Who said saturday mail delivery is a light day? I havent seen it. In the postal service for over 6 years now and sat seems to be one of the busyist days of the week, except for mondays. Wow just think every monday would be like a day after the holiday if implemented, not to mention the customer service and business we would lose. A lot of people don't realize that sat are a big day when carriers get to see and speak with thier customers, eliminating this would lose vital contact with the customer its self. Banks and other business have expanded services to bring in more customers, while we are trying to shrink it. Some banks are now open seven days a week, so if a customer recieves a check on sat, they can deposit that day or on sunday. And believe me, we do deliver a lot of checks on sat, along with packages and time sensitive bulk mail. As for managers agreeing with going to 5 days, they are puppets and just doing what they are told.

I can not believe the Postal Service would even consider eliminating Saturday delivery!! Wake up people!! We need to be generating revenue!!

Go to your address bar....type in Mypostoffice.com. or Mypo.com Where does it take you??? To USPS.com, WOW. We need to be utilizing the internet, not competeting against it.

Customers should be going to thier electronic mailboxes to receive thier ads from Macy's, WalMart
local grocery ads and the such. We should be collecting revenue from the retailers for these services.

Customers wanting a copy of the sale paper or catalog in thier mailbox weekly....click here.

This service could be expanded to online ordering. Order your Prada tee shirt from Saxs 5th Ave and have it shipped Priority Mail....Directly from MyPostOffice.com!!....The possibilities are endless, USPS search engine....we could be another GOOGLE!!....Let's get the revenue rolling with pay-per-click revenues!!.....let's wake up!!

5-day delivery is not only a mistake ... it is a sellout. Management is on a roller-coaster mentality. After years of bonus, bonus, bonus ... now they preach cut-cut and eliminate-eliminate. That's a shame, because the USPS has the potential to engage the 21st Century with innovation and stamina.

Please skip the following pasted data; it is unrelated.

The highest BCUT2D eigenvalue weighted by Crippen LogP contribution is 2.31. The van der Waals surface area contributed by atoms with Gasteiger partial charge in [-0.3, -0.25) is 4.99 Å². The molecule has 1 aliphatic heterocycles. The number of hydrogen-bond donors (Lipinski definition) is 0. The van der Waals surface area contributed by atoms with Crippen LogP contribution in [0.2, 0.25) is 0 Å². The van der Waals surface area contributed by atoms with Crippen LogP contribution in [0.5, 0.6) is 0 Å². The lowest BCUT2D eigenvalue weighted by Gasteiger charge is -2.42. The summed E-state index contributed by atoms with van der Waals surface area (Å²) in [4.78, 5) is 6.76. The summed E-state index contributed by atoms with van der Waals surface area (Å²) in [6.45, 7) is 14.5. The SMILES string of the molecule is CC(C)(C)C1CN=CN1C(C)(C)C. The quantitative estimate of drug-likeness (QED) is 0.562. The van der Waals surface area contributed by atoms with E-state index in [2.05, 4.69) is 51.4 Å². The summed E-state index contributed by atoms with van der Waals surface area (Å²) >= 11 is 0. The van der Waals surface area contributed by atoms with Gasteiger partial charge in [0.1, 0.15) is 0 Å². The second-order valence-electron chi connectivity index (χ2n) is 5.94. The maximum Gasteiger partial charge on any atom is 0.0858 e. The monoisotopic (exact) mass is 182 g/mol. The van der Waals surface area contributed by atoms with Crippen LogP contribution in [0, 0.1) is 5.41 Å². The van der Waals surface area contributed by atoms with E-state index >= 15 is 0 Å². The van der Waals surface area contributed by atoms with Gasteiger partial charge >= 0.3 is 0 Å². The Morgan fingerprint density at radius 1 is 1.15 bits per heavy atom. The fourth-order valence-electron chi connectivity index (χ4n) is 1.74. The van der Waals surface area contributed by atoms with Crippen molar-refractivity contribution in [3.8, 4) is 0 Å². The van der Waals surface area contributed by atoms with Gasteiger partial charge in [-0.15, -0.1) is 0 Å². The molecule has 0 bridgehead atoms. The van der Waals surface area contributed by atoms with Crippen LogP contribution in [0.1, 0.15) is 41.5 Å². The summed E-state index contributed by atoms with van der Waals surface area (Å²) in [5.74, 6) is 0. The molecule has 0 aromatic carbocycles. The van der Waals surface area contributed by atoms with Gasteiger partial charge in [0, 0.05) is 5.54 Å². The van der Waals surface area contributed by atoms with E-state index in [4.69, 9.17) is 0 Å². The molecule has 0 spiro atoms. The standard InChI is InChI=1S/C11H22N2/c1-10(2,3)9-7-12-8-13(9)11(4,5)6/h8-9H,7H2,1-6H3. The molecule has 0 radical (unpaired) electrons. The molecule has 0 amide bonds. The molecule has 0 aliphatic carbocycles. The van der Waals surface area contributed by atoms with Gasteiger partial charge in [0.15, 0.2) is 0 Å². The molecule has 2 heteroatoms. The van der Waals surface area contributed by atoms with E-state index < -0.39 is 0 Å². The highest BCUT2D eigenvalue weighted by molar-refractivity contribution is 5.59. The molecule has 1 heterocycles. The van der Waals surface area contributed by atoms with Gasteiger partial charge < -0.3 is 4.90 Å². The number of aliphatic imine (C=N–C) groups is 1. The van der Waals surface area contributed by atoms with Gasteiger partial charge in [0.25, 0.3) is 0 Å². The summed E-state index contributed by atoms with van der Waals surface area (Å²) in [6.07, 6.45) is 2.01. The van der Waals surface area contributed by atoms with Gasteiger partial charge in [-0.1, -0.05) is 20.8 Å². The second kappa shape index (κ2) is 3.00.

If I'm serving a 8.5 hours route. If go 5 days, it will increase my office hours....about 1.5 hours daily. So, it will be 10 hours work everyday. TEN HOURS WORK!!!!!!

big know it all has never delivered mail in the dark. the lights aren't bright enough, the rural carriers in their car cannot see either. you can't see the mailbox, nor the number. and this is even more dangerous for the carrier!
WAIT--- that's what the usps wants! downsize the workforce by killing off the carriers!

Thats a great idea Mr Zip

We have been beating this 5 day horse for years. If Potter and the governors want a new and workable idea, why not agree to going back in time to the pay level of 2007 for EVERYONE.
This would free up a vast chunk of change for the USPS. It would take the bargining unit back to before the large COLA and before Potter and the VP's pay shot through the roof. Let's see if the Executives can give a little too to keep this train on the tracks. But from the way they have been chipping away at the services and makeing it harder for the customers to use the USPS, it' clear they don't really want a fix.

forget 5 day delivery. reduce service will only destroy the usps. people want service not less. why do people pay more for cell phone services? you know, blackberry's and iphones. because they want more. increase to 7 day delivery, increase priority mail, parcel post and express mail. these products are generated by the power of the interent though sales. why do we insist on giving rivals, ups and federal express more of our business, unless thats what higher managers really want to do. destroy the usps, sell it off and then scramble to see what pieces they can pick up and profit from. this might be a stretch but who knows?